Last month, Indigenous and environmental activists won a crucial court victory against the Bureau of Land Management after tirelessly waging a years-long fight for the preservation of Chaco Canyon in New Mexico.The struggle is still not over.
Chaco Canyon and its surrounding area, the Greater Chaco Landscape, are of great importance for their archeological and natural features, and hold cultural and historical importance to the Navajo Nation and Pueblo Indian tribes of the region. Currently, it is under immense pressure from oil and gas development that wants to loot these Indigenous ancestral lands.
In May, the 10th District U.S. Court of Appeals ruled that the BLM has been illegally approving oil and gas drilling in the Greater Chaco area. In 2015, four environmental groups filed a lawsuit against the BLM to stop fracking in the region.
The court ruling is part of a succession of important developments in the efforts to protect Chaco Canyon from environmental degradation and the destruction of Indigenous cultural sites. In April, grassroots efforts pressured the state Land Commissioner, Stephanie Garcia Richard, to sign an executive order enacting a moratorium on new oil and gas leasing on state trust lands in the Chaco area.
However, in total defiance of the Court of Appeals ruling, the BLM continues to issue permits for drilling on federal lands.The agency recently issued permits for 40 new wells and 22 miles of pipeline in the Crow Mesa Wildlife Area, 30 miles from Chaco Canyon.
Despite the site being protected by its national park status, most of the land surrounding it has been open to drilling and fracking. Under the Trump administration, significant rollbacks on environmental protections have renewed the aggressive push for drilling and the leasing of public lands.
Former Secretary of the Interior under Trump, Ryan Zinke, did not consult with Indigenous leaders about how to conduct a survey of cultural sites in Chaco. Currently, the strategy for preserving the fragile Chacoan natural and cultural resources is the “identify and avoid” model, which at best mitigates permanent and irreversible damage. Real preservation would require creating large protection zones that the “identify and avoid” model falls far short of.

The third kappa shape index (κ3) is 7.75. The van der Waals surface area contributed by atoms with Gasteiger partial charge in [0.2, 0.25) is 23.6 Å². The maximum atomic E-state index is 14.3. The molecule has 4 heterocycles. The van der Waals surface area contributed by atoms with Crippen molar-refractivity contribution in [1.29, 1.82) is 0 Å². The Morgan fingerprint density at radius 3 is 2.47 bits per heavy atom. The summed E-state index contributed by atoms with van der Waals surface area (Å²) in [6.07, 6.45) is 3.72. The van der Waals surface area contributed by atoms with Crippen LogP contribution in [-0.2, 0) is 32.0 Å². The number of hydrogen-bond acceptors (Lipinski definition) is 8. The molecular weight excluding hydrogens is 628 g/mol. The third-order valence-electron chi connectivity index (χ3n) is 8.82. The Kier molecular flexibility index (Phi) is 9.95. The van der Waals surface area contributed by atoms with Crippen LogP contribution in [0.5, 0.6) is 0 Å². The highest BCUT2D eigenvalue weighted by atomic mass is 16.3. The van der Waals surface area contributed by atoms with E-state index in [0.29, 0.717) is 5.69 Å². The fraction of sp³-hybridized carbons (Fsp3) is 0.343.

This ancestral Indigenous land is now a checkerboard of state, federal, private, and Indigenous land. This makes any legal accountability purposely and conveniently vague.
Even more ridiculous is that Chaco lands are “split estate,” meaning that even on Indigenous-owned land, the colonial status of Indigenous peoples is such that a private company authorized by the federal government can drill under the surface and extract anything they want.
Residents of the area never see any significant economic development despite the billions of dollars the state earns on oil and gas tax revenues. Every single one of the surrounding towns is dirt poor. Not only is the claim that big oil brings jobs and growth to the region a cynical joke, but by destroying the land and water, fracking is also destroying the ability of farmers and pastoralists to continue to survive.
The environmental devastation resulting from hydraulic and horizontal drilling is widely known, from earthquakes in Oklahoma to flammable drinking water in Pennsylvania. Fires and explosions at drilling sites in Chaco have pushed many activists to action. Activists have been able to stop the sale of federal land to the oil and gas industry three times since fracking was first proposed in 2012.
Under a capitalist state, there is never a guarantee that sacred lands will be protected because profits come before all else. Although key victories have been won, activists will continue to fight for permanent protections for Chaco Canyon.